Cinema admissions in Germany reached a new record last year, climbing from 148.9m to 149m, according to statistics from Berlin-based German Federal Film Board (FFA).
However, at the same time, box office revenues fell by 1.2% from $807m (DM1.6bn) to $797m (DM1.58bn) because of a drop in the average ticket price to $5.35 (DM10.61).
The FFA argued that the decrease in revenues was partly due to increasingly cut-throat competition between cinemas and the emerging 'one-dollar screens'. In addition, 1999 did not have a blockbuster like Titanic which prompted exhibitors to slap a supplement on regular admission prices due to the film's longer-than-average running time.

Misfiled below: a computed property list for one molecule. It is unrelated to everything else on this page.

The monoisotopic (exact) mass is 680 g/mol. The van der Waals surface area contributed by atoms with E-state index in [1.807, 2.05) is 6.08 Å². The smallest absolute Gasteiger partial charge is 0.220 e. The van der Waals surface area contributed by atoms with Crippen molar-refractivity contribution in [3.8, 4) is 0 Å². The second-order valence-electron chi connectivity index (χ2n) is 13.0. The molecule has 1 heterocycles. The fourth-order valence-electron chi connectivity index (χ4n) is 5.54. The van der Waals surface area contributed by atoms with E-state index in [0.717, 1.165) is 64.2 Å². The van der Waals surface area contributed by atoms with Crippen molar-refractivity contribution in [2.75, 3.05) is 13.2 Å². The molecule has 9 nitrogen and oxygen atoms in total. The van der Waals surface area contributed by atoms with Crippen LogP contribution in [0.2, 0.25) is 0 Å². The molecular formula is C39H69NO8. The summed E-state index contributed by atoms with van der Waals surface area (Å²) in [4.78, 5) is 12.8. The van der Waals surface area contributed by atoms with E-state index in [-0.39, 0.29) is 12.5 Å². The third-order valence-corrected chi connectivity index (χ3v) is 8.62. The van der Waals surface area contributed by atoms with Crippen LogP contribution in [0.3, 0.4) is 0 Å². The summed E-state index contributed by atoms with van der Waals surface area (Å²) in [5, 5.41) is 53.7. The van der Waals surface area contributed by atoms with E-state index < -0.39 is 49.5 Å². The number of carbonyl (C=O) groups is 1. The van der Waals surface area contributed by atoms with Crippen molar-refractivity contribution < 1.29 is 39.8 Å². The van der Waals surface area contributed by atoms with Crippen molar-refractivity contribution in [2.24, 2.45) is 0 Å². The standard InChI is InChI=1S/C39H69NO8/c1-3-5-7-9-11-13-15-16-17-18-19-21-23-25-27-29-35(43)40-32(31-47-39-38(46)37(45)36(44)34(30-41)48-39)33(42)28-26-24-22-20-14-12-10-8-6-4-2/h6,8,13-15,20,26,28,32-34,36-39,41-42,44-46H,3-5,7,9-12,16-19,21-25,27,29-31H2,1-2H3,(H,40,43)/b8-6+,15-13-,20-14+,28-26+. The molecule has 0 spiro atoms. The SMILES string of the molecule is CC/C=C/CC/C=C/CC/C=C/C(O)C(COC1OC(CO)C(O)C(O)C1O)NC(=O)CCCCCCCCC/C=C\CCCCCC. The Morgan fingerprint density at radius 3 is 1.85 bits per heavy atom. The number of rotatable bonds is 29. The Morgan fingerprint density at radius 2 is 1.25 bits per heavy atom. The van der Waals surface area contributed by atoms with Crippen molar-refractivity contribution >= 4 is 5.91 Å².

The FFA's survey also showed that the number of cinema screens increased by 216 to 4,651 during 1999 and that multiplexes' share of box office revenues grew by 5% to 38.5%. However, only the most recent complexes registered increases in admissions, while multiplexes launched before 1997 posted up to 14.8% fewer admissions last year.
After a disappointing year in 1998, German product's share of the market surged ahead in 1999 - from 9.5% to 14% - with six million more cinema-goers lining up to see local films such as Annaluise & Anton, Aimee & Jaguar, Sonnenallee, Werner - Volles Rooaaa and the Franco-German-Italian co-production Asterix & Obelix. Five German films passed the one million admissions hurdle and, for the first time in ten years, 24 German films were seen by more than 100,000 spectators.